Some Reflections on Online Resources for Chinese Palaeography

My previous posts introduced a series of online resources and databases that have become essential tools for the study of unearthed documents from early China, and more broadly for the study of ancient Chinese texts. What I introduced just scratched the surface, for many more databases are out there to be discovered and used. In truth: too many. In this piece, I want to reflect on some of the downsides related to these digital tools. 

One is, as just mentioned, the avalanche of databases that routinely pop-up in the websphere. Back in 2009, when the DH were not as developed as they are now, Diane M. Zorich questioned the value of DH, a field that she consider to be constantly creating redundancy.[1] Zorich’s observation was not unfounded, and after another decade, the situation could still be described as such: among the databases I regularly use in my work, there is a good deal of data redundancy. For example, the explanation from the Shuowen jiezi 說文解字 for wo 我 (“I; we”) provided in several databases is also found in, a website dedicated entirely to this ancient dictionary. However, the latter adds images and annotations by Song and Qing scholars (and has a section for comments at the very bottom). 

So, each database repeats but also adds an extra “something” that makes it unique, and thus worth looking into. This is however far from an ideal arrangement, both for developers and users. From what I have gathered, each of the websites discussed in my previous posts came to be as a result of work by individuals or educational centers, but without much communication among them. Educational centers by and large do not make data available for others, so individuals scrape data that already circulates in the internet, to reuse it with more or less degree of freedom. With more transparency and accessibility of data, anyone (be it individuals or universities) developing new databases would be able to begin with a full understanding of what is already being done, so as to create new tools that avoid too much repetition.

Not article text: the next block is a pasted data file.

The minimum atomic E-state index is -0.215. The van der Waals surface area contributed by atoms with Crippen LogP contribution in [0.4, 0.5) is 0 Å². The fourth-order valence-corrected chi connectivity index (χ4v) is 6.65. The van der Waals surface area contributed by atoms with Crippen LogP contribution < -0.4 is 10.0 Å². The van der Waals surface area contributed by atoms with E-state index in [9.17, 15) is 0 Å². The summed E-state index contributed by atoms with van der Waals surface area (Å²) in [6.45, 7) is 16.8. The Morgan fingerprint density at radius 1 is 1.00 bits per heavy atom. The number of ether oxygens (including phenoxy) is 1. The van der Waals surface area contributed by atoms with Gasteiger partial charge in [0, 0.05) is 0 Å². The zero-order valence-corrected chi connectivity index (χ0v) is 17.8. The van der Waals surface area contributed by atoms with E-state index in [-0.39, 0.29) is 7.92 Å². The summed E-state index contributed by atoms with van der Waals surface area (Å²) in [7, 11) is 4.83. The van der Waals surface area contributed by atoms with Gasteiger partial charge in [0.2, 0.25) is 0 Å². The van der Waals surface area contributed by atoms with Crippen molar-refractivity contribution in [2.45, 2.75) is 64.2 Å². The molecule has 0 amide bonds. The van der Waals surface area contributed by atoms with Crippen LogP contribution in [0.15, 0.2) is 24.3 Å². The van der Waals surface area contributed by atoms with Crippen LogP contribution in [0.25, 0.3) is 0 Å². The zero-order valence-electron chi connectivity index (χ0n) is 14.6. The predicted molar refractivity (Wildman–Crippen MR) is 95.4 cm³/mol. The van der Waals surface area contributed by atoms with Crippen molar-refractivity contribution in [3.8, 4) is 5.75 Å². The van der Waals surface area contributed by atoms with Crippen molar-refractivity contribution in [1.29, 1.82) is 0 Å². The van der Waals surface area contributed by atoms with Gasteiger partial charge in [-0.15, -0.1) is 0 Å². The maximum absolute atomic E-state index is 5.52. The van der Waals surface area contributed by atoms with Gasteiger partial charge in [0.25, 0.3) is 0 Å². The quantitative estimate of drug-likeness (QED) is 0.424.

Lack of accessibility of data goes hand in hand with lack of transparency about sources and programs used to feed and run databases (which could be made extremely controversial in cases where the work behind databases is funded with public money, such as it was for the CHANT database). With some exceptions, such as the Guyin xiaojing 古音小鏡 (a website dedicated to historical linguistics), the already discussed Complete Collection of Ancient and Modern Characters, and Xiaoxue tang 小學堂, the majority of databases do not provide a comprehensive list of references which determines their content. For example, from where are the explanations provided in the Multi-function Chinese Character Database taken? According to which of the many existing shiwen 釋文 of Chu manuscripts does the BSM database determine which word is a graph writing? Lack of transparency about all these components keep databases isolated, from each other and from users, and prevent “decentralization of responsibility,” which Eric van Lit saw as a solution to redundancy and other problems in the DH world.

Similarly, the algorithms running behind databases are almost never public. While the latter may be of less interest to users who are merely looking for a way to speed up their work, it would be incredibly useful to anyone wishing to build new resources and young scholars entering the field with an eye on DH. Even for apparently simple operations such as identifying textual parallels, understanding according to what criteria parallels are identified would be helpful to anyone. Consider the follow example from the well-known Ctext database